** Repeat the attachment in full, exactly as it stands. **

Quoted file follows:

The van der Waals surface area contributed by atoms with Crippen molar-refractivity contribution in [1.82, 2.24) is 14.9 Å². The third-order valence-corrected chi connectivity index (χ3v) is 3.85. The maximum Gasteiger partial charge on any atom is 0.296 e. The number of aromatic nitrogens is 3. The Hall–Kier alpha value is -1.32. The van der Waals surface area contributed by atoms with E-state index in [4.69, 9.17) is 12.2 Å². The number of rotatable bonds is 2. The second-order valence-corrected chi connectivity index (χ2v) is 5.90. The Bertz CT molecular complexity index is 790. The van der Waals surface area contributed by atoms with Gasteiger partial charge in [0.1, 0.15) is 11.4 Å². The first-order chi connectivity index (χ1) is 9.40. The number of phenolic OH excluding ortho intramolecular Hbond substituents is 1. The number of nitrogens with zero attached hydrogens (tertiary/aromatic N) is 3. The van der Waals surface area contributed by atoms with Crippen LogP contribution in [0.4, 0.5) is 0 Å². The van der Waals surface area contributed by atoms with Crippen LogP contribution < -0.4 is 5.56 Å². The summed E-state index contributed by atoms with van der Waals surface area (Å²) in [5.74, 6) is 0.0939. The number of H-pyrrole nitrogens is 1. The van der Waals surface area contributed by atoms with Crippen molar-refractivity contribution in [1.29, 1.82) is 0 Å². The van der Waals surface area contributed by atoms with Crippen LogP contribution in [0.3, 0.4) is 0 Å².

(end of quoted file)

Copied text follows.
The van der Waals surface area contributed by atoms with Crippen molar-refractivity contribution in [1.82, 2.24) is 14.9 Å². The third-order valence-corrected chi connectivity index (χ3v) is 3.85. The maximum Gasteiger partial charge on any atom is 0.296 e. The number of aromatic nitrogens is 3. The Hall–Kier alpha value is -1.32. The van der Waals surface area contributed by atoms with E-state index in [4.69, 9.17) is 12.2 Å². The number of rotatable bonds is 2. The second-order valence-corrected chi connectivity index (χ2v) is 5.90. The Bertz CT molecular complexity index is 790. The van der Waals surface area contributed by atoms with Gasteiger partial charge in [0.1, 0.15) is 11.4 Å². The first-order chi connectivity index (χ1) is 9.40. The number of phenolic OH excluding ortho intramolecular Hbond substituents is 1. The number of nitrogens with zero attached hydrogens (tertiary/aromatic N) is 3. The van der Waals surface area contributed by atoms with Crippen LogP contribution in [0.4, 0.5) is 0 Å². The van der Waals surface area contributed by atoms with Crippen LogP contribution < -0.4 is 5.56 Å². The summed E-state index contributed by atoms with van der Waals surface area (Å²) in [5.74, 6) is 0.0939. The number of H-pyrrole nitrogens is 1. The van der Waals surface area contributed by atoms with Crippen molar-refractivity contribution in [1.29, 1.82) is 0 Å². The van der Waals surface area contributed by atoms with Crippen LogP contribution in [0.3, 0.4) is 0 Å².